Provided by: openswan_2.6.23+dfsg-1ubuntu1_i386 bug

NAME

       ipsec ttodata, datatot - convert binary data bytes from and to text
       formats

SYNOPSIS

       #include <freeswan.h>

       const char *ttodata(const char * src, size_t srclen, int base,
                           char * dst, size_t dstlen, size_t * lenp);

       const char *ttodatav(const char * src, size_t srclen, int base,
                            char * dst, size_t dstlen, size_t * lenp,
                            char * errp, size_t errlen, int flags);

       size_t datatot(const char * src, size_t srclen, int format, char * dst,
                      size_t dstlen);

DESCRIPTION

       Ttodata, ttodatav, and datatot convert arbitrary binary data (e.g.
       encryption or authentication keys) from and to more-or-less
       human-readable text formats.

       Currently supported formats are hexadecimal, base64, and characters.

       A hexadecimal text value begins with a 0x (or 0X) prefix and continues
       with two-digit groups of hexadecimal digits (0-9, and a-f or A-F), each
       group encoding the value of one binary byte, high-order digit first. A
       single _ (underscore) between consecutive groups is ignored, permitting
       punctuation to improve readability; doing this every eight digits seems
       about right.

       A base64 text value begins with a 0s (or 0S) prefix and continues with
       four-digit groups of base64 digits (A-Z, a-z, 0-9, +, and /), each
       group encoding the value of three binary bytes as described in section
       6.8 of RFC 2045. If flags has the TTODATAV_IGNORESPACE bit on, blanks
       are ignore (after the prefix). Note that the last one or two digits of
       a base64 group can be = to indicate that fewer than three binary bytes
       are encoded.

       A character text value begins with a 0t (or 0T) prefix and continues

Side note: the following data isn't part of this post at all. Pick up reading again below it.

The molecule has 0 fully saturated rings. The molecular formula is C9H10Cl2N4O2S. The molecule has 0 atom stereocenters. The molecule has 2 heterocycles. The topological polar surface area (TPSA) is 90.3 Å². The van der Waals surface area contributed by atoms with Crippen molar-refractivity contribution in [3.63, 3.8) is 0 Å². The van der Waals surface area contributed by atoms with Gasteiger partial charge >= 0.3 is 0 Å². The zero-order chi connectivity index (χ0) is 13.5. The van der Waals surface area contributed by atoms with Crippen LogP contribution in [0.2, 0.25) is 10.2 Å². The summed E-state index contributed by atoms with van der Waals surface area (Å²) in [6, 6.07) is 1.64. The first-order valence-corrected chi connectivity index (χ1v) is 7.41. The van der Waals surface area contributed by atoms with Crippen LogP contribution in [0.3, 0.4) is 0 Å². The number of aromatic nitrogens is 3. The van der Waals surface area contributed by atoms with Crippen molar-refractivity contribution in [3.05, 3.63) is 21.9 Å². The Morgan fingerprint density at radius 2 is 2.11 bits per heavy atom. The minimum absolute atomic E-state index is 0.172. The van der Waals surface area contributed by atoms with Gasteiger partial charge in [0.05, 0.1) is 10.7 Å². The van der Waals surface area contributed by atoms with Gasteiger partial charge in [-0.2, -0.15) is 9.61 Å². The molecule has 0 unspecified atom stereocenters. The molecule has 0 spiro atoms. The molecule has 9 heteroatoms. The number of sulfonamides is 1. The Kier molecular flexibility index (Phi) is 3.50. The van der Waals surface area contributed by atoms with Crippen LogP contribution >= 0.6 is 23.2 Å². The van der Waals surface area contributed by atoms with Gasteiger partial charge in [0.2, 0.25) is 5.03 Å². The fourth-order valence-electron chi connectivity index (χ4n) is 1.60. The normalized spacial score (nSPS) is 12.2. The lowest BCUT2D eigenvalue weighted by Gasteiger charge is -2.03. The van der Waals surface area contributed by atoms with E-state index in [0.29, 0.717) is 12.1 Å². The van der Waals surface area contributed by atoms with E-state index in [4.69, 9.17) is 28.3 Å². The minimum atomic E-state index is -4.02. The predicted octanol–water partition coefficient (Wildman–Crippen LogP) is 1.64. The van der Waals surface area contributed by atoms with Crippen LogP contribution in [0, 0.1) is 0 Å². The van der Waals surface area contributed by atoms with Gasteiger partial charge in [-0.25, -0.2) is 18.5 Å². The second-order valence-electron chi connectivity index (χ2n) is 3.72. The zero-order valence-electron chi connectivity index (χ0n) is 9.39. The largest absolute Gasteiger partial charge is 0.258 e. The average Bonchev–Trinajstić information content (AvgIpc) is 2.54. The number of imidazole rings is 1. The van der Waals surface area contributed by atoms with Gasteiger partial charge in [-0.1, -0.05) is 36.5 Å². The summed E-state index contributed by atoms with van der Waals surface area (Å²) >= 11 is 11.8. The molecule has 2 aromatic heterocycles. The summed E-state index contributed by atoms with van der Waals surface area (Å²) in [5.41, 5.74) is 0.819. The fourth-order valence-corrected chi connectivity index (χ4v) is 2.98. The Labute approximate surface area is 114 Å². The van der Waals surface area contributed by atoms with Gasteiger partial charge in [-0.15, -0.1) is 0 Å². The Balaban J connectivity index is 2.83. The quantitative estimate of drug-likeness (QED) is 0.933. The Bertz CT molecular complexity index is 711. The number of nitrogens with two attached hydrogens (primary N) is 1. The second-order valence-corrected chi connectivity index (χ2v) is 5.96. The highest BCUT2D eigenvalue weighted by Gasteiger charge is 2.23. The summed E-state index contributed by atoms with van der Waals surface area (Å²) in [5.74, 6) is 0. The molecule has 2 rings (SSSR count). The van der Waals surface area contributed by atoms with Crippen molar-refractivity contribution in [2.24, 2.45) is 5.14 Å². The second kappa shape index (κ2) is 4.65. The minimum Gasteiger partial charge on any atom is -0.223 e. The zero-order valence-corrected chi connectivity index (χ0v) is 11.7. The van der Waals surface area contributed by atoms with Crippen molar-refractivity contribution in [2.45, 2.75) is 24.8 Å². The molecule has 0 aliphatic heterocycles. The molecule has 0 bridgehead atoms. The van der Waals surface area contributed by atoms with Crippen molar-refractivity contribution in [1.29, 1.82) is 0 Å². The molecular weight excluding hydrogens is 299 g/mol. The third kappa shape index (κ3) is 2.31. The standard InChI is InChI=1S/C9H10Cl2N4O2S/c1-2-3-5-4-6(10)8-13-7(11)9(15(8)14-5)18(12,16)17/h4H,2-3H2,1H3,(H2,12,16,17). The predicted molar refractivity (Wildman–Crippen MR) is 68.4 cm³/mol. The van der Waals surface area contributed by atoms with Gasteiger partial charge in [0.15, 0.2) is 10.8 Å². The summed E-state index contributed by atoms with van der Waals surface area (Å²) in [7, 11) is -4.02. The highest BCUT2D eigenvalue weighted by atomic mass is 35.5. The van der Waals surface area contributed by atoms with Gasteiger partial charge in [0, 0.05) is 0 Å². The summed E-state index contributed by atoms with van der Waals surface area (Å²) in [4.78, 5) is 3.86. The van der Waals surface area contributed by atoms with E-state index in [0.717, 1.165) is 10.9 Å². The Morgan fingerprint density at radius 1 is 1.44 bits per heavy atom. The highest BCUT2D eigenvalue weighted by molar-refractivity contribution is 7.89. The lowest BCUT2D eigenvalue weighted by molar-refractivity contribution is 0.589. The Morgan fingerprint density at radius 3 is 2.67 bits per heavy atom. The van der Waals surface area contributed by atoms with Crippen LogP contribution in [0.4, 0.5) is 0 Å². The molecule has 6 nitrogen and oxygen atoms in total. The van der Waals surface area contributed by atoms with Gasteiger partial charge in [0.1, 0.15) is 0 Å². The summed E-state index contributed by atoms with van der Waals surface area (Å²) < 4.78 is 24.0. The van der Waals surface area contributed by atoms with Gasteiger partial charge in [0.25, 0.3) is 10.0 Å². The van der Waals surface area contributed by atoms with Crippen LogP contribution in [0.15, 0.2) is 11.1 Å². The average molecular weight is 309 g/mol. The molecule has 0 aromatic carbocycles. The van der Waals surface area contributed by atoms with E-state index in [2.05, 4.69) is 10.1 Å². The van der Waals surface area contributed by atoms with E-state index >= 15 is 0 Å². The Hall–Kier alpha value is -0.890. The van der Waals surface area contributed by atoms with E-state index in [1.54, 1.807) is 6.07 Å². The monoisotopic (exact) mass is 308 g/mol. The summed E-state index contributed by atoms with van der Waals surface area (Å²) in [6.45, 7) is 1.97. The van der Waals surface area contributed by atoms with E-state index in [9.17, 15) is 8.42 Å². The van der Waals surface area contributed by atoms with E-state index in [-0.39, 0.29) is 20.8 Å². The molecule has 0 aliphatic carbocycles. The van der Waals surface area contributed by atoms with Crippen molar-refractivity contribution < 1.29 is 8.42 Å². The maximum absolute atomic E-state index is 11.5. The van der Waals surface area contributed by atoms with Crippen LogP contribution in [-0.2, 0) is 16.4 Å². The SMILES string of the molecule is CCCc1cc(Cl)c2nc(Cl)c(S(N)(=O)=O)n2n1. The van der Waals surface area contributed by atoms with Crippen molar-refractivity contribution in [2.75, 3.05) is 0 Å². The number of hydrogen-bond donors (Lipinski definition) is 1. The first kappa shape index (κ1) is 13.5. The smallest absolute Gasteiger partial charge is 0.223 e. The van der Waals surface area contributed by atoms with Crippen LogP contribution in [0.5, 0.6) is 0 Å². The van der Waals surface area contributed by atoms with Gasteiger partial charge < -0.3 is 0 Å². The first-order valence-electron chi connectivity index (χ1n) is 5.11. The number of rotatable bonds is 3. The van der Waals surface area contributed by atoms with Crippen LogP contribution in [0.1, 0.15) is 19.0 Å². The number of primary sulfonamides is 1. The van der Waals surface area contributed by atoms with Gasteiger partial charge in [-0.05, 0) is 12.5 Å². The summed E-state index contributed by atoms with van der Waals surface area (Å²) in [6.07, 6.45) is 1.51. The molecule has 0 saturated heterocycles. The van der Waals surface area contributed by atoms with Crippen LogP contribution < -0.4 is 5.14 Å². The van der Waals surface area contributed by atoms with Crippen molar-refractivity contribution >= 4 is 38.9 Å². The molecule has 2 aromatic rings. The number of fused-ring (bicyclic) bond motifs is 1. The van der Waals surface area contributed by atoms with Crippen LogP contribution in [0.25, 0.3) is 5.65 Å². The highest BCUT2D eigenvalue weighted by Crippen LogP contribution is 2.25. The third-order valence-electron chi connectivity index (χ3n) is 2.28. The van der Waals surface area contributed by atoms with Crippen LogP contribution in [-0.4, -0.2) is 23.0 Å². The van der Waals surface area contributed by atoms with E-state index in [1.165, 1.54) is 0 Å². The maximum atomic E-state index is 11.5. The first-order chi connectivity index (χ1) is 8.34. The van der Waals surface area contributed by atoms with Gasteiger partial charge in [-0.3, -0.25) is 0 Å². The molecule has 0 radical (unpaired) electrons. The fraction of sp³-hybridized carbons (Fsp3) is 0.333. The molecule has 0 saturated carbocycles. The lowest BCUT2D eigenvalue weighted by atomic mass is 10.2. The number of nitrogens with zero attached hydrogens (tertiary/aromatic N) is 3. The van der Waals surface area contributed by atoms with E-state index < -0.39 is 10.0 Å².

with text characters, each being the value of one binary byte.

       All these functions basically copy data from src (whose size is
       specified by srclen) to dst (whose size is specified by dstlen), doing
       the conversion en route. If the result will not fit in dst, it is
       truncated; under no circumstances are more than dstlen bytes of result
       written to dst.  Dstlen can be zero, in which case dst need not be
       valid and no result bytes are written at all.

       The base parameter of ttodata and ttodatav specifies what format the
       input is in; normally it should be 0 to signify that this gets figured
       out from the prefix. Values of 16, 64, and 256 respectively signify
       hexadecimal, base64, and character-text formats without prefixes.

       The format parameter of datatot, a single character used as a type
       code, specifies which text format is wanted. The value 0 (not ASCII
       ´0´, but a zero value) specifies a reasonable default. Other
       currently-supported values are:

       ´x´
           continuous lower-case hexadecimal with a 0x prefix

       ´h´
           lower-case hexadecimal with a 0x prefix and a _ every eight digits

       ´:´
           lower-case hexadecimal with no prefix and a : (colon) every two
           digits